the players may end up winning via privatization but the states just selling out like total whores that have No skill in running a lottery , and giving up some profits to someone else cease they Can't do a decent job of running their own lottery

      rdgrnr's avatar - walt
      Way back up in them dadgum hills, son!
      United States
      Member #73904
      April 28, 2009
      14903 Posts
      Offline
      Posted: June 22, 2011, 8:09 pm - IP Logged

      A chorus of critics across the political spectrum is rising up against plans by Ohio Republicans to privatize day-to-day operations of the state lottery and expand its reach into slots-like video lottery terminals at horse tracks.

      On June 17, the American Policy and Ohio Roundtables condemned an agreement between the state and Rock Ohio Caesars, the operator of planned casinos in Cleveland and Cincinnati. The conservative policy groups, which opposed the 2009 constitutional amendment that brought casinos the state, said they anticipate multiple lawsuits challenging GOP Gov. John Kasich's deal with the developer and lottery privatization.

      Also this week, a union representing lottery workers said privatization would cost jobs, and a left-leaning think tank said the video slots deal would be less lucrative for the state than a similar plan under the previous governor.

      American Policy Roundtable president David Zanotti said: "Of course we're going to litigate, and so are a bunch of other people. You can rest assured what they're opening up is a Pandora's box of lawsuits that is going to go on and on and on — because you can't go about trying to make fixes the wrong way. You can't do what they're trying to do."

      A deal that Kasich and ROC announced June 15 in both Cleveland and Cincinnati dictates how the state's commercial activities tax will apply to casino revenues and allows the slots-style VLTs at Ohio's seven horse tracks. In exchange, the company agreed to pay an additional $110 million to the state over the next 10 years. VLT operators would pay $50 million each plus a 33.5 percent tax on revenues.

      The operator of two other casinos authorized in the 2009 amendment, Penn National, has not yet signed onto the deal.

      Zanotti said that because the casinos' business plan is contained in the Ohio Constitution, all changes to that plan must be there as well. He faulted Kasich for engaging in "some amazing political corruption."

      "The governor's going around the state shaking hands, making statements, and claiming that conflicts that exist within Issue 3, now Article 15 of our Constitution, by simple agreements, by arrangements, by trading dollars here for exemptions there — completely outside the legislative process and outside constitutional authority," he said.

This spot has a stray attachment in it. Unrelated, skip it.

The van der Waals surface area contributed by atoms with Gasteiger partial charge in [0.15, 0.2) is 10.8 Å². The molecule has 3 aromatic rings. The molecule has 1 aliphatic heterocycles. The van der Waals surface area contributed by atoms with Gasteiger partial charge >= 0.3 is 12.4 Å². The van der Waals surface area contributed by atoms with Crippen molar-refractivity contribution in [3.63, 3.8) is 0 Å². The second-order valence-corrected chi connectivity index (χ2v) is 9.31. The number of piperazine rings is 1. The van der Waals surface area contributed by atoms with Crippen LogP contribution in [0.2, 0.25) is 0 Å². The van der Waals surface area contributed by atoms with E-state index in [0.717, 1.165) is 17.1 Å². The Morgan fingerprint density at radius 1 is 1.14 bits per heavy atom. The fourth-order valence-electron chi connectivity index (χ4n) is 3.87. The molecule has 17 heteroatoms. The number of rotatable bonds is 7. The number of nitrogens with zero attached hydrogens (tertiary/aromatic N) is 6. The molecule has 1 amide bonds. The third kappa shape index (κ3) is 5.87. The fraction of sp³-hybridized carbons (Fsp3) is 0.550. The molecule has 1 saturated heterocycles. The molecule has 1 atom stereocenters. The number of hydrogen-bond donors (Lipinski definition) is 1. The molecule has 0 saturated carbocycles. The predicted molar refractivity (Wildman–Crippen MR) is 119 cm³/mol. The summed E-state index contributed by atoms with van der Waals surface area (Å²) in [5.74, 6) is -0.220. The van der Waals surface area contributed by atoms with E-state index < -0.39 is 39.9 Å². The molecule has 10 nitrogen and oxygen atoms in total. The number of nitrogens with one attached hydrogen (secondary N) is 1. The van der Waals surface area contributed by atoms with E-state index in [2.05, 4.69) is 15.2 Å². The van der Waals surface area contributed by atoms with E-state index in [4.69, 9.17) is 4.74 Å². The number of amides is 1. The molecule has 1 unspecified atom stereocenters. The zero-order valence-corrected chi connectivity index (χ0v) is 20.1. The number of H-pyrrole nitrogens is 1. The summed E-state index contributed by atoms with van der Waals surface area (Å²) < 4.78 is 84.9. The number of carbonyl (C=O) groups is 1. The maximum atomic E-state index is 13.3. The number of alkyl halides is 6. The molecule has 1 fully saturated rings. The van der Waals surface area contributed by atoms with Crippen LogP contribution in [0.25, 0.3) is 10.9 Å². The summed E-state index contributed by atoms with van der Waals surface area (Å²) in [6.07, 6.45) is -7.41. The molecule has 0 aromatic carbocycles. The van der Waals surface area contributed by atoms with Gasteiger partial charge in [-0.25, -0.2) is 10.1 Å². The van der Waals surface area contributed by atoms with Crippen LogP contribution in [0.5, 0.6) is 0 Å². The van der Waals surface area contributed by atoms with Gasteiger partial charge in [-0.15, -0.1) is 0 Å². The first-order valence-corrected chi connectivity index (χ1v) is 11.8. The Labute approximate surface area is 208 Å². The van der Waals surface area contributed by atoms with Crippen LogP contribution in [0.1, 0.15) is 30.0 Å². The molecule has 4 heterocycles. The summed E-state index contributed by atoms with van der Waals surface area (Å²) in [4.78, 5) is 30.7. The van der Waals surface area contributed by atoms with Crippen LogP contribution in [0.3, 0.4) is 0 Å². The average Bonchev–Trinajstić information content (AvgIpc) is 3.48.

Kasich spokesman Rob Nichols defended the governor's efforts.

      "We don't comment on litigation," he said. "Regardless, the governor is very pleased with the deal reached Rock, with the additional $110 million coming to the state, and with the significant number of jobs and substantial economic development provided for under the agreement."

      Funny how the dems ignore, disobey and trash the Constitution on a daily basis.

      Until they think it suits their purpose.

      Then they become strict Constitutionalists.


                                                   
                           
                                               

       

       

       

       

                                                                                                         

      "The only thing necessary for evil to triumph is for good men to do nothing"

                                                                                                  --Edmund Burke

       

       

        Avatar
        New Member
        chicago, il
        United States
        Member #101105
        November 26, 2010
        3 Posts
        Offline
        Posted: June 23, 2011, 10:53 pm - IP Logged

        Sorry to hear that Ohio is going that route I live in Illinois and a private politically connected company is now running the lottery system here with there fancy new machines and the same pick 3 numbers keep coming back in the lottery just gonna bleed the players dry....politicians play by there own rules

          kenny c's avatar - Lottery-002.jpg
          New Member
          Dayton, Ohio
          United States
          Member #70335
          January 30, 2009
          1 Posts
          Offline
          Posted: July 9, 2011, 9:03 pm - IP Logged

          Would be nice if we could all stop playing lottery in Ohio for a whole year maybe they'll stop playing dirty pool.

          kenny c

            RJOh's avatar - chipmunk
            mid-Ohio
            United States
            Member #9
            March 24, 2001
            19831 Posts
            Offline
            Posted: July 9, 2011, 9:25 pm - IP Logged

            Would be nice if we could all stop playing lottery in Ohio for a whole year maybe they'll stop playing dirty pool.

            Be even nicer if we could all stop smoking and drinking in Ohio for a whole year but smoking, getting drunk and playing lottery are things some people chose to do and if they can't do them in Ohio then they'll travel out of state to do them.

             * you don't need to buy more tickets, just buy a winning ticket * 
               
                         Evil Looking